Best practices in implementing lifestyle interventions in the WISEWOMAN program: Adaptable strategies for public health programs

Melanie Besculides, Heather Zaveri, Charlotte Hanson, Rosanne Farris, Karen Gregory-Mercado, Julie Will

Research output: Contribution to journalArticlepeer-review

12 Scopus citations


Purpose. Describe best practices for implementing a variety of lifestyle interventions targeting cardiovascular disease risk factors. Approach. A mixed-methods approach was used to collect and analyze data. The study was guided by the RE-AIM framework. Setting. Selected Well-Integrated Screening and Intervention for Women Across the Nation (WISEWOMAN) projects funded by the Centers for Disease Control and Prevention. Participants. Five of the 15 currently operating WISEWOMAN projects were selected for study. Selection was based on availability of quantitative performance data, which were used to identify two high-performing and one low-performing sites within each project. Method. Qualitative data collection included a review of program materials; telephone interviews with federal, project, and local staff; and site visits. Site visits involved interviews with staff, observations of the lifestyle intervention, and discussions with focus groups of participants. Analysis involved writing site reports, developing theme tables, identifying practices of interest, and applying an algorithm to identify best practices. Results. Eighty-seven best practices were identified. We present a subset of 31 practices applicable to other public health programs and for which differences in how high- and low-performing sites used the practices were identified. Discussion. Many of the best practices identified are applicable to broader audiences. Practitioners interested in strategies to recruit, engage, and retain participants and to facilitate behavior change can learn from these practices.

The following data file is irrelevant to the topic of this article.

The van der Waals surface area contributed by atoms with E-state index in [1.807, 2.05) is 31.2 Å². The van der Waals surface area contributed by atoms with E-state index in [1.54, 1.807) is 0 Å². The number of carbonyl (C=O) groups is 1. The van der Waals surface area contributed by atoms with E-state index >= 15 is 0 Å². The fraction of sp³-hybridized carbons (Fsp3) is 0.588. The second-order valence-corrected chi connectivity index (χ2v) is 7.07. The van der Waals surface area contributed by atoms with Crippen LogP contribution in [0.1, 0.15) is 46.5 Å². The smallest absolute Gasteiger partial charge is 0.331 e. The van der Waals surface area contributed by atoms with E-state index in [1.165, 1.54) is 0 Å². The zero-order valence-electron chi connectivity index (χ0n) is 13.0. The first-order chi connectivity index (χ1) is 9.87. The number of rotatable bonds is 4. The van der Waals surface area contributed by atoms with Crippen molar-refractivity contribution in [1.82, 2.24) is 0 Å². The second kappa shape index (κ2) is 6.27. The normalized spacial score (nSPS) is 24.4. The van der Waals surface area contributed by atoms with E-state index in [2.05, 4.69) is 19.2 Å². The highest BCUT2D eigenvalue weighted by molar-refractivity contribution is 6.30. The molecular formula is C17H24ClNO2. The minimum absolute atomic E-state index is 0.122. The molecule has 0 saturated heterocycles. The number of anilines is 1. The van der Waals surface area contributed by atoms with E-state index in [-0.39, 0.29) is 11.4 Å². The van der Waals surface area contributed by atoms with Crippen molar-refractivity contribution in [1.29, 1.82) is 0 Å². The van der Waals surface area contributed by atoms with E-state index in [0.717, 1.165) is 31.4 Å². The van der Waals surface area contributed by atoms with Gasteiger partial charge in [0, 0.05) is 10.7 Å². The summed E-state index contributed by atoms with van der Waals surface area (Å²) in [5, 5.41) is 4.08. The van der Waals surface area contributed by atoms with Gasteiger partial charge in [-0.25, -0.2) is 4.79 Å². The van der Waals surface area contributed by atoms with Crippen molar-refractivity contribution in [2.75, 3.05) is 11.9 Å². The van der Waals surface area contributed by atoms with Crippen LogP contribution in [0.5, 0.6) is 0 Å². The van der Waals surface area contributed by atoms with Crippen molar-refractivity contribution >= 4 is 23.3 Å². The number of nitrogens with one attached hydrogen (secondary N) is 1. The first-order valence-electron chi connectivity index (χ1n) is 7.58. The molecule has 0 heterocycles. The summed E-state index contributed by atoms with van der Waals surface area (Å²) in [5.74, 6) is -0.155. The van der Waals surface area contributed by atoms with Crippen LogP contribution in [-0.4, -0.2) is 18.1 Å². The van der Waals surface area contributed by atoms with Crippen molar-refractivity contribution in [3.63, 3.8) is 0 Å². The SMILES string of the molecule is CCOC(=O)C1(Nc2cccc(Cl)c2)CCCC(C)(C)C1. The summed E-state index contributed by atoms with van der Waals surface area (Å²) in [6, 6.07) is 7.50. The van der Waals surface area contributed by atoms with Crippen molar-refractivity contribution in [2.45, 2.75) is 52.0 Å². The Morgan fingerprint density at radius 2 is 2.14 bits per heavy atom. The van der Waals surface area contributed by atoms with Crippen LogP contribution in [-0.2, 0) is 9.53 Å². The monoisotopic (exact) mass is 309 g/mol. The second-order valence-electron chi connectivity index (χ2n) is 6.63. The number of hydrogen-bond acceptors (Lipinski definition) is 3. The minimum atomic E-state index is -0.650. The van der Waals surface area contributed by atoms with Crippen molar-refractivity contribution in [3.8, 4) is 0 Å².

Original languageEnglish
Pages (from-to)322-328
Number of pages7
JournalAmerican Journal of Health Promotion
Issue number5
StatePublished - 2008
Externally publishedYes


  • Best practices
  • Cardiovascular disease prevention
  • Mixed-methods evaluation
  • Prevention research
  • Women's health


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